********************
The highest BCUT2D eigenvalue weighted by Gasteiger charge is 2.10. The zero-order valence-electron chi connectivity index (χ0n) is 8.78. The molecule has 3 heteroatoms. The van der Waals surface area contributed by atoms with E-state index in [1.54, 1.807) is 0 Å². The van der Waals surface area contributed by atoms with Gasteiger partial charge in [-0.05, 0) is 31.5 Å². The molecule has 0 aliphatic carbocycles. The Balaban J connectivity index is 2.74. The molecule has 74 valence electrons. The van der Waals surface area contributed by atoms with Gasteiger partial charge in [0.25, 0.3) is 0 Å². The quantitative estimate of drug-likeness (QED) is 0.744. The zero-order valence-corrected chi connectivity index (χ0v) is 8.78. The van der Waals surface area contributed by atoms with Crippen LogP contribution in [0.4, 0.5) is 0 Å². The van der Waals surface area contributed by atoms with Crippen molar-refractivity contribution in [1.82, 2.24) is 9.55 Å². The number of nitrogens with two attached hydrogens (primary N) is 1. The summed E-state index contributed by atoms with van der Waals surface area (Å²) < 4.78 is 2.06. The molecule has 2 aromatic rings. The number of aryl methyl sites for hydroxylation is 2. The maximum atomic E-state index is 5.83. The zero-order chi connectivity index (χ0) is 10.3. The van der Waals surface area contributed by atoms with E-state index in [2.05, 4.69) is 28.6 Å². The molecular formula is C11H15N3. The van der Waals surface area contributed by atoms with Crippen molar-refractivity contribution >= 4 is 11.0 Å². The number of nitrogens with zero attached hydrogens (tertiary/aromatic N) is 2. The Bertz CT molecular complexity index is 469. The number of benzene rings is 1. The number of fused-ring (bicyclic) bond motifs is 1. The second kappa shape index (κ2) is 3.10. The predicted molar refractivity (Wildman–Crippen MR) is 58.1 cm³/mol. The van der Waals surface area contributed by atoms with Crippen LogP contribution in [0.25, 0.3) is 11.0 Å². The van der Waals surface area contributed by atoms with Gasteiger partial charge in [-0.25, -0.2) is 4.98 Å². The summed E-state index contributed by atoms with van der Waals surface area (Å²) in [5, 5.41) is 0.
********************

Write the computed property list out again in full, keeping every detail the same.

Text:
The highest BCUT2D eigenvalue weighted by Gasteiger charge is 2.10. The zero-order valence-electron chi connectivity index (χ0n) is 8.78. The molecule has 3 heteroatoms. The van der Waals surface area contributed by atoms with E-state index in [1.54, 1.807) is 0 Å². The van der Waals surface area contributed by atoms with Gasteiger partial charge in [-0.05, 0) is 31.5 Å². The molecule has 0 aliphatic carbocycles. The Balaban J connectivity index is 2.74. The molecule has 74 valence electrons. The van der Waals surface area contributed by atoms with Gasteiger partial charge in [0.25, 0.3) is 0 Å². The quantitative estimate of drug-likeness (QED) is 0.744. The zero-order valence-corrected chi connectivity index (χ0v) is 8.78. The van der Waals surface area contributed by atoms with Crippen LogP contribution in [0.4, 0.5) is 0 Å². The van der Waals surface area contributed by atoms with Crippen molar-refractivity contribution in [1.82, 2.24) is 9.55 Å². The number of nitrogens with two attached hydrogens (primary N) is 1. The summed E-state index contributed by atoms with van der Waals surface area (Å²) < 4.78 is 2.06. The molecule has 2 aromatic rings. The number of aryl methyl sites for hydroxylation is 2. The maximum atomic E-state index is 5.83. The zero-order chi connectivity index (χ0) is 10.3. The van der Waals surface area contributed by atoms with E-state index in [2.05, 4.69) is 28.6 Å². The molecular formula is C11H15N3. The van der Waals surface area contributed by atoms with Crippen molar-refractivity contribution >= 4 is 11.0 Å². The number of nitrogens with zero attached hydrogens (tertiary/aromatic N) is 2. The Bertz CT molecular complexity index is 469. The number of benzene rings is 1. The number of fused-ring (bicyclic) bond motifs is 1. The second kappa shape index (κ2) is 3.10. The predicted molar refractivity (Wildman–Crippen MR) is 58.1 cm³/mol. The van der Waals surface area contributed by atoms with Crippen LogP contribution in [0.25, 0.3) is 11.0 Å². The van der Waals surface area contributed by atoms with Gasteiger partial charge in [-0.25, -0.2) is 4.98 Å². The summed E-state index contributed by atoms with van der Waals surface area (Å²) in [5, 5.41) is 0.